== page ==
As far as I knew, mochi was only a term for ice cream treats! You know what I mean - those little rice dough covered balls of frozen deliciousness. A little chewy and odd on the outside, creamy and delicious in the middle, and once accustomed to them they make an awesome snack. That's all what I ever knew mochi to be without ever having much reason to look into it further. I knew I liked mochi already.
So imagine my initial reaction when I heard of the new Trader Joe's Kung Pao Chicken Mochi Balls.
Intriguing? Yes! But...how are they gonna incorporate ice cream into that?
But anyways on to the mochi - oh goodness.
I can say that in relation to a lot of different factors here. That rice dough? It's a marvel, especially when cooked in an air fryer! Dry, dusty, crusty on the the outer shell, but that's just so, so shallow a layer that somehow hold plenty of crisp with a little crunch. The flip side (the innards) is completely different - wet, doughy, moist. Yes, I hate that word too. But it all suggest a slight bit of almost sauciness - that's the wrong word, but I don't know what else to use - when interacting with the rest of the set up. More on that coming up next paragraph. But really, for so thin a shell, the mochi is AMAZING with two very different, very enjoyable experiences. I'd suggest to maximize it use an air fryer instead of oven if you have it - about 10 minutes at 400 made 'em just right.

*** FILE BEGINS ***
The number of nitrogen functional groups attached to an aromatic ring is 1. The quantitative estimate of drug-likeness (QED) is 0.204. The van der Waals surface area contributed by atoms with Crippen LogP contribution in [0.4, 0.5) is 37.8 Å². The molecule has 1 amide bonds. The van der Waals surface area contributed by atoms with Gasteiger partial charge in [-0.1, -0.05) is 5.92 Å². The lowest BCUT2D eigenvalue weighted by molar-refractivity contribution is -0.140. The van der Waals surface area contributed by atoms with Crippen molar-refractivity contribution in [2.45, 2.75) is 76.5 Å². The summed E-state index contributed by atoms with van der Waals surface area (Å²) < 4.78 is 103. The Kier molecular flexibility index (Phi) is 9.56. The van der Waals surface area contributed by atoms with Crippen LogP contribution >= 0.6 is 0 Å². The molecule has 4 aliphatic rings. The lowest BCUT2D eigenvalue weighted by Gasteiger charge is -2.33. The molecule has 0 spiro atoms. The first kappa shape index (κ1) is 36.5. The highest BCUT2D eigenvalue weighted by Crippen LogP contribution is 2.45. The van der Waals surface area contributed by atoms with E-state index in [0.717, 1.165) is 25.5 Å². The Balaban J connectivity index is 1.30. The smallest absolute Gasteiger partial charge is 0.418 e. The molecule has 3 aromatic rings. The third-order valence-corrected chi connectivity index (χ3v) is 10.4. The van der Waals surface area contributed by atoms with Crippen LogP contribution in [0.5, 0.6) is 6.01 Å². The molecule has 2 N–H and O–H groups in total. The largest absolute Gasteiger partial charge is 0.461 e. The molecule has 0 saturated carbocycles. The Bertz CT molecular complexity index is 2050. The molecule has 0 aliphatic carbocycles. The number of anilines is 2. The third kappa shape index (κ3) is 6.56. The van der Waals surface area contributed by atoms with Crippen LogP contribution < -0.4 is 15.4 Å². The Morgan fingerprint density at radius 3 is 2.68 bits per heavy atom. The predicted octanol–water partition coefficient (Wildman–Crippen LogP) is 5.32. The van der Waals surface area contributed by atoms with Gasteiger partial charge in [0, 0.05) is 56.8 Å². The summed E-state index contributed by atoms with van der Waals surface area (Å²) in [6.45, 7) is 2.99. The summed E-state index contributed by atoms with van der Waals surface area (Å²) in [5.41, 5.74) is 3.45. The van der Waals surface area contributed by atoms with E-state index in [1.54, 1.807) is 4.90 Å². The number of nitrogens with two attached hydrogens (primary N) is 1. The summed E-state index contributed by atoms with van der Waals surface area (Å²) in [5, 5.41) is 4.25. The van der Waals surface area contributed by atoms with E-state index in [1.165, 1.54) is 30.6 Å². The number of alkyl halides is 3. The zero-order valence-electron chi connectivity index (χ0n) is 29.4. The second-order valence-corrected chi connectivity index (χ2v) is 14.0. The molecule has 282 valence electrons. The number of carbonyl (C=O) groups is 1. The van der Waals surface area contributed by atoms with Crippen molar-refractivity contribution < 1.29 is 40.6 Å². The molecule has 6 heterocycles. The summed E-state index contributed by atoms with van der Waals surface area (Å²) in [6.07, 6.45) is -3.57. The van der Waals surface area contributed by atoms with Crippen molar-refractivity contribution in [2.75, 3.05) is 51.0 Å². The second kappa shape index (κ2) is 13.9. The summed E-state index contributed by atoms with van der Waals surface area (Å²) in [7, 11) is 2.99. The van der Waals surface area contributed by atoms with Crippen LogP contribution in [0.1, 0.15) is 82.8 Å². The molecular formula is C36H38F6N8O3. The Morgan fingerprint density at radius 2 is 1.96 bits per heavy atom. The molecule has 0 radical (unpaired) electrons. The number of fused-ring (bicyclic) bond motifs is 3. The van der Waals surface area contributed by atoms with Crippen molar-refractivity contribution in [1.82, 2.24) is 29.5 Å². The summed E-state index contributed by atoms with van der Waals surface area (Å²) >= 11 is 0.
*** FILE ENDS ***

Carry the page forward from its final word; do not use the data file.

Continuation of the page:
As in spicy? Yes. Kung pao usually has a couple heat notches. All the spices and peppers and whatnot combine into a pretty potent punch. It won't be the spiciest thing you'll ever eat, but I don't feel as though they're for the faint of tongue, either. Despite that, I can still taste the chicken and garlic too. I love when spice enhances and doesn't overpower other foods, and that seems the case here.
But it's also HOT in the physical sense. As in, not cold. Those mochi shells hold some heat! I cracked one open and tried to let it cool for a few minutes before eating - still burned my tongue a little. Have a glass of water nearby, or prepare to let us sit and cool for quite some time.
I love 'em. My only complaint is I wish there was a bit more filling as the package picture implies - however I'm glad it's also not that magenta glow either. So there's that. The kung pao mochi has a fair price point too I'd say - it's $3.49 for a pack of eight golf ball sized dumplin's. My lovely bride enjoys them too, and they ought to be in the regular Asian-inspired dinner rotation. 4.5 from me and a solid 4 from her.
Save the ice cream for after!
Bottom line: Trader Joe's Kung Pao Chicken Mochi Balls: 8.5 out of 10 Golden Spoons